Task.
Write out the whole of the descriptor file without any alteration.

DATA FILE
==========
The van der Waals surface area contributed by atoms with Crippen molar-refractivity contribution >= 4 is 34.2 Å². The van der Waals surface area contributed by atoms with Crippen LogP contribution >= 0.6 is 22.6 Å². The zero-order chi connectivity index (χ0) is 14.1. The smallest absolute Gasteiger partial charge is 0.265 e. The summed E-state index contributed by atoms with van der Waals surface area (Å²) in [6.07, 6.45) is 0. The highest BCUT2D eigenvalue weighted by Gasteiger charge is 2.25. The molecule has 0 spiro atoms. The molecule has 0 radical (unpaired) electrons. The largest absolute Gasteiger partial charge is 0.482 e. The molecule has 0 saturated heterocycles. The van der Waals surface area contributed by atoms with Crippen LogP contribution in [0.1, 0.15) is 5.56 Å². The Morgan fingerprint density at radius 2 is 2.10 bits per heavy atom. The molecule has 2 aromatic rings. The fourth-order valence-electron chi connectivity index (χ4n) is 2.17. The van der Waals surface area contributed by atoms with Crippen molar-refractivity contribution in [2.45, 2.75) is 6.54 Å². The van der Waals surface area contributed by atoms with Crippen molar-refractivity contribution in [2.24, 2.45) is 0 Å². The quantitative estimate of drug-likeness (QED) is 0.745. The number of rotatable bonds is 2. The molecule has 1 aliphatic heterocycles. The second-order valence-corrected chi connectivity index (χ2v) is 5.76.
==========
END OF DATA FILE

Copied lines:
The van der Waals surface area contributed by atoms with Crippen molar-refractivity contribution >= 4 is 34.2 Å². The van der Waals surface area contributed by atoms with Crippen LogP contribution >= 0.6 is 22.6 Å². The zero-order chi connectivity index (χ0) is 14.1. The smallest absolute Gasteiger partial charge is 0.265 e. The summed E-state index contributed by atoms with van der Waals surface area (Å²) in [6.07, 6.45) is 0. The highest BCUT2D eigenvalue weighted by Gasteiger charge is 2.25. The molecule has 0 spiro atoms. The molecule has 0 radical (unpaired) electrons. The largest absolute Gasteiger partial charge is 0.482 e. The molecule has 0 saturated heterocycles. The van der Waals surface area contributed by atoms with Crippen LogP contribution in [0.1, 0.15) is 5.56 Å². The Morgan fingerprint density at radius 2 is 2.10 bits per heavy atom. The molecule has 2 aromatic rings. The fourth-order valence-electron chi connectivity index (χ4n) is 2.17. The van der Waals surface area contributed by atoms with Crippen molar-refractivity contribution in [2.45, 2.75) is 6.54 Å². The van der Waals surface area contributed by atoms with Crippen molar-refractivity contribution in [2.24, 2.45) is 0 Å². The quantitative estimate of drug-likeness (QED) is 0.745. The number of rotatable bonds is 2. The molecule has 1 aliphatic heterocycles. The second-order valence-corrected chi connectivity index (χ2v) is 5.76.